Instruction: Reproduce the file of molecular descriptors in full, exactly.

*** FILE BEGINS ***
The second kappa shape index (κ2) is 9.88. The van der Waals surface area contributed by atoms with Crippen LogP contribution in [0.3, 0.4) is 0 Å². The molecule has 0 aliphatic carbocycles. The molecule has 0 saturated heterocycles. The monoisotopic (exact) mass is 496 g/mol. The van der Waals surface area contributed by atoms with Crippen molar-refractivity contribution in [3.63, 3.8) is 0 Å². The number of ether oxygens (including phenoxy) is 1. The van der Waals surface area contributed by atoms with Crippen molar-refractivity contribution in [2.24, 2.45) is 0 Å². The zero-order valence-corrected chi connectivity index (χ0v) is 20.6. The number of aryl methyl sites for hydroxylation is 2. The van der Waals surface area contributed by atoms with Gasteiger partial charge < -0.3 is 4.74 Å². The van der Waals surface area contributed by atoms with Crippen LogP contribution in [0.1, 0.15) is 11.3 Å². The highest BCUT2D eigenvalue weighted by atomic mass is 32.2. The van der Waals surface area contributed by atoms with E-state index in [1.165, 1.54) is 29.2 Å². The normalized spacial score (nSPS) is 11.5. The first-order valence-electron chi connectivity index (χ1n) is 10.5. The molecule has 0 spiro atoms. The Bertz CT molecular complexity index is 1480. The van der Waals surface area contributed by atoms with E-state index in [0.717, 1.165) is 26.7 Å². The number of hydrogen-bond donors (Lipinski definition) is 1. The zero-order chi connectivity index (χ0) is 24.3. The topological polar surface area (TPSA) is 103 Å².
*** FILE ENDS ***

The second kappa shape index (κ2) is 9.88. The van der Waals surface area contributed by atoms with Crippen LogP contribution in [0.3, 0.4) is 0 Å². The molecule has 0 aliphatic carbocycles. The molecule has 0 saturated heterocycles. The monoisotopic (exact) mass is 496 g/mol. The van der Waals surface area contributed by atoms with Crippen molar-refractivity contribution in [3.63, 3.8) is 0 Å². The number of ether oxygens (including phenoxy) is 1. The van der Waals surface area contributed by atoms with Crippen molar-refractivity contribution in [2.24, 2.45) is 0 Å². The zero-order valence-corrected chi connectivity index (χ0v) is 20.6. The number of aryl methyl sites for hydroxylation is 2. The van der Waals surface area contributed by atoms with Gasteiger partial charge < -0.3 is 4.74 Å². The van der Waals surface area contributed by atoms with Crippen LogP contribution in [0.1, 0.15) is 11.3 Å². The highest BCUT2D eigenvalue weighted by atomic mass is 32.2. The van der Waals surface area contributed by atoms with E-state index in [1.165, 1.54) is 29.2 Å². The normalized spacial score (nSPS) is 11.5. The first-order valence-electron chi connectivity index (χ1n) is 10.5. The molecule has 0 spiro atoms. The Bertz CT molecular complexity index is 1480. The van der Waals surface area contributed by atoms with E-state index in [0.717, 1.165) is 26.7 Å². The number of hydrogen-bond donors (Lipinski definition) is 1. The zero-order chi connectivity index (χ0) is 24.3. The topological polar surface area (TPSA) is 103 Å².